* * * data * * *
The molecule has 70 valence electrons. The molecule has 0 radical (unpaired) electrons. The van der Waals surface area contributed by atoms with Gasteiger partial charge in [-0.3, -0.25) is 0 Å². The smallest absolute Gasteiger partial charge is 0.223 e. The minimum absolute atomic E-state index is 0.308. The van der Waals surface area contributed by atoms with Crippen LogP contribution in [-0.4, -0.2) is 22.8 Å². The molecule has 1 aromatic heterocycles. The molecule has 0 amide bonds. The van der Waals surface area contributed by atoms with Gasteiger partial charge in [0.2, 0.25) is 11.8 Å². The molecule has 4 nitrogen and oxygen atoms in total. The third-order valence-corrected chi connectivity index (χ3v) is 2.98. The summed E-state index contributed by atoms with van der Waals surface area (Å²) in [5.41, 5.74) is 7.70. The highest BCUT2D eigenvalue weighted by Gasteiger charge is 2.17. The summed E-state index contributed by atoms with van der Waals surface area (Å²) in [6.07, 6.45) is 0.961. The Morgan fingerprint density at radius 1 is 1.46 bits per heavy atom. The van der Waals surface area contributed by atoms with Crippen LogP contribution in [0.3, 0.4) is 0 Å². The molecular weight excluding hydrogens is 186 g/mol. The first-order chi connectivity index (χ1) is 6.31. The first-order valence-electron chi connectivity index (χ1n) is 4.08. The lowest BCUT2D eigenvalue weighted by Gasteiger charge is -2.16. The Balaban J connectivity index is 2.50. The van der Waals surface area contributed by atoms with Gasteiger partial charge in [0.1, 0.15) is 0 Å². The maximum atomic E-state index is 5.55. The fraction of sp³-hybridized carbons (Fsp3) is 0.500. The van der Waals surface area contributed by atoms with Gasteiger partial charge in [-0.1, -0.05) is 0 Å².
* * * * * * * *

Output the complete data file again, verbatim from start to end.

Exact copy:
The molecule has 70 valence electrons. The molecule has 0 radical (unpaired) electrons. The van der Waals surface area contributed by atoms with Gasteiger partial charge in [-0.3, -0.25) is 0 Å². The smallest absolute Gasteiger partial charge is 0.223 e. The minimum absolute atomic E-state index is 0.308. The van der Waals surface area contributed by atoms with Crippen LogP contribution in [-0.4, -0.2) is 22.8 Å². The molecule has 1 aromatic heterocycles. The molecule has 0 amide bonds. The van der Waals surface area contributed by atoms with Gasteiger partial charge in [0.2, 0.25) is 11.8 Å². The molecule has 4 nitrogen and oxygen atoms in total. The third-order valence-corrected chi connectivity index (χ3v) is 2.98. The summed E-state index contributed by atoms with van der Waals surface area (Å²) in [5.41, 5.74) is 7.70. The highest BCUT2D eigenvalue weighted by Gasteiger charge is 2.17. The summed E-state index contributed by atoms with van der Waals surface area (Å²) in [6.07, 6.45) is 0.961. The Morgan fingerprint density at radius 1 is 1.46 bits per heavy atom. The van der Waals surface area contributed by atoms with Crippen LogP contribution in [0.3, 0.4) is 0 Å². The molecular weight excluding hydrogens is 186 g/mol. The first-order chi connectivity index (χ1) is 6.31. The first-order valence-electron chi connectivity index (χ1n) is 4.08. The lowest BCUT2D eigenvalue weighted by Gasteiger charge is -2.16. The Balaban J connectivity index is 2.50. The van der Waals surface area contributed by atoms with Gasteiger partial charge in [0.1, 0.15) is 0 Å². The maximum atomic E-state index is 5.55. The fraction of sp³-hybridized carbons (Fsp3) is 0.500. The van der Waals surface area contributed by atoms with Gasteiger partial charge in [-0.1, -0.05) is 0 Å².